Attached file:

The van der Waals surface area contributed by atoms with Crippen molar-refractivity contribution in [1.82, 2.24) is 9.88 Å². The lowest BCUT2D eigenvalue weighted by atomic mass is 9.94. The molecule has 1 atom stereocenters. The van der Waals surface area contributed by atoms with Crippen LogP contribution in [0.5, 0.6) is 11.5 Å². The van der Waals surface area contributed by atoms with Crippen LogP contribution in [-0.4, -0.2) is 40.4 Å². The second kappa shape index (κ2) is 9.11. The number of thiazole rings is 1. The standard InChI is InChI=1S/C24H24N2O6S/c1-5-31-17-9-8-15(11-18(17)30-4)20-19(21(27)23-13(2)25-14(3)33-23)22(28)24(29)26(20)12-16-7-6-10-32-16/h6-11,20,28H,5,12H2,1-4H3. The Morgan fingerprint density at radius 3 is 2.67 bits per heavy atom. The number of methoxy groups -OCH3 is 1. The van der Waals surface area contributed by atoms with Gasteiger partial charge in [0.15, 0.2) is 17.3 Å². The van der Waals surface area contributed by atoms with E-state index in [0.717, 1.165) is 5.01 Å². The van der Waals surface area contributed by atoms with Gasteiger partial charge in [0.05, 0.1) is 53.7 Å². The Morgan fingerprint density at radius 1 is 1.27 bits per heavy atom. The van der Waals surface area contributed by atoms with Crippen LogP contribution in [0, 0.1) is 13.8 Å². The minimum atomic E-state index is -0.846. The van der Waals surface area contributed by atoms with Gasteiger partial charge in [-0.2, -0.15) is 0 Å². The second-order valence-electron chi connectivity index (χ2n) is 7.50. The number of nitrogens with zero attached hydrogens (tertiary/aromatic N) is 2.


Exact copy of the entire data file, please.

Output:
The van der Waals surface area contributed by atoms with Crippen molar-refractivity contribution in [1.82, 2.24) is 9.88 Å². The lowest BCUT2D eigenvalue weighted by atomic mass is 9.94. The molecule has 1 atom stereocenters. The van der Waals surface area contributed by atoms with Crippen LogP contribution in [0.5, 0.6) is 11.5 Å². The van der Waals surface area contributed by atoms with Crippen LogP contribution in [-0.4, -0.2) is 40.4 Å². The second kappa shape index (κ2) is 9.11. The number of thiazole rings is 1. The standard InChI is InChI=1S/C24H24N2O6S/c1-5-31-17-9-8-15(11-18(17)30-4)20-19(21(27)23-13(2)25-14(3)33-23)22(28)24(29)26(20)12-16-7-6-10-32-16/h6-11,20,28H,5,12H2,1-4H3. The Morgan fingerprint density at radius 3 is 2.67 bits per heavy atom. The number of methoxy groups -OCH3 is 1. The van der Waals surface area contributed by atoms with Gasteiger partial charge in [0.15, 0.2) is 17.3 Å². The van der Waals surface area contributed by atoms with E-state index in [0.717, 1.165) is 5.01 Å². The van der Waals surface area contributed by atoms with Gasteiger partial charge in [0.05, 0.1) is 53.7 Å². The Morgan fingerprint density at radius 1 is 1.27 bits per heavy atom. The van der Waals surface area contributed by atoms with Crippen LogP contribution in [0, 0.1) is 13.8 Å². The minimum atomic E-state index is -0.846. The van der Waals surface area contributed by atoms with Gasteiger partial charge in [-0.2, -0.15) is 0 Å². The second-order valence-electron chi connectivity index (χ2n) is 7.50. The number of nitrogens with zero attached hydrogens (tertiary/aromatic N) is 2.